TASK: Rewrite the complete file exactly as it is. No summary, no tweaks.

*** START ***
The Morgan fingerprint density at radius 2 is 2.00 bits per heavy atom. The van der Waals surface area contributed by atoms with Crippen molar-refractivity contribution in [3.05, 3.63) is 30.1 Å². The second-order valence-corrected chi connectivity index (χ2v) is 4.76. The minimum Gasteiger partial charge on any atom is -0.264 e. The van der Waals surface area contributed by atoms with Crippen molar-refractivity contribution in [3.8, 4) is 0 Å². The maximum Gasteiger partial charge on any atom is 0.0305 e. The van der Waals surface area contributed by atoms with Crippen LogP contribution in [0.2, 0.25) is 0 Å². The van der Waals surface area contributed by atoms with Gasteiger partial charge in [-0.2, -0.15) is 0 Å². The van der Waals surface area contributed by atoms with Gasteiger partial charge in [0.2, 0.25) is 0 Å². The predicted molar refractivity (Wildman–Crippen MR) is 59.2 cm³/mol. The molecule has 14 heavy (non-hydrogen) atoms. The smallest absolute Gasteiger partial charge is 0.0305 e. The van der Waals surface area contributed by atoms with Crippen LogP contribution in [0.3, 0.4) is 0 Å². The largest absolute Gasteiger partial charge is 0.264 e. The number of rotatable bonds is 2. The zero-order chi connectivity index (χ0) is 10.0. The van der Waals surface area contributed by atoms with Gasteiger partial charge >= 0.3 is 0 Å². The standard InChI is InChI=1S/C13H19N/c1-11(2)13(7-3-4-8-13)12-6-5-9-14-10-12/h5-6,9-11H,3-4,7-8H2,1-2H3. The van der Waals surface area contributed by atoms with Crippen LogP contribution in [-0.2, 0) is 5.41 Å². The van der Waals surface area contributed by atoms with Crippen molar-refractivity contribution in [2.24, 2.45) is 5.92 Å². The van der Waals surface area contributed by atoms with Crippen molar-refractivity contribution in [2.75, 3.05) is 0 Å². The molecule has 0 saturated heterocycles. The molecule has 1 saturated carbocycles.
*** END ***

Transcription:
The Morgan fingerprint density at radius 2 is 2.00 bits per heavy atom. The van der Waals surface area contributed by atoms with Crippen molar-refractivity contribution in [3.05, 3.63) is 30.1 Å². The second-order valence-corrected chi connectivity index (χ2v) is 4.76. The minimum Gasteiger partial charge on any atom is -0.264 e. The van der Waals surface area contributed by atoms with Crippen molar-refractivity contribution in [3.8, 4) is 0 Å². The maximum Gasteiger partial charge on any atom is 0.0305 e. The van der Waals surface area contributed by atoms with Crippen LogP contribution in [0.2, 0.25) is 0 Å². The van der Waals surface area contributed by atoms with Gasteiger partial charge in [-0.2, -0.15) is 0 Å². The van der Waals surface area contributed by atoms with Gasteiger partial charge in [0.2, 0.25) is 0 Å². The predicted molar refractivity (Wildman–Crippen MR) is 59.2 cm³/mol. The molecule has 14 heavy (non-hydrogen) atoms. The smallest absolute Gasteiger partial charge is 0.0305 e. The van der Waals surface area contributed by atoms with Crippen LogP contribution in [0.3, 0.4) is 0 Å². The largest absolute Gasteiger partial charge is 0.264 e. The number of rotatable bonds is 2. The zero-order chi connectivity index (χ0) is 10.0. The van der Waals surface area contributed by atoms with Gasteiger partial charge >= 0.3 is 0 Å². The standard InChI is InChI=1S/C13H19N/c1-11(2)13(7-3-4-8-13)12-6-5-9-14-10-12/h5-6,9-11H,3-4,7-8H2,1-2H3. The van der Waals surface area contributed by atoms with Crippen LogP contribution in [-0.2, 0) is 5.41 Å². The van der Waals surface area contributed by atoms with Crippen molar-refractivity contribution in [2.24, 2.45) is 5.92 Å². The van der Waals surface area contributed by atoms with Crippen molar-refractivity contribution in [2.75, 3.05) is 0 Å². The molecule has 0 saturated heterocycles. The molecule has 1 saturated carbocycles.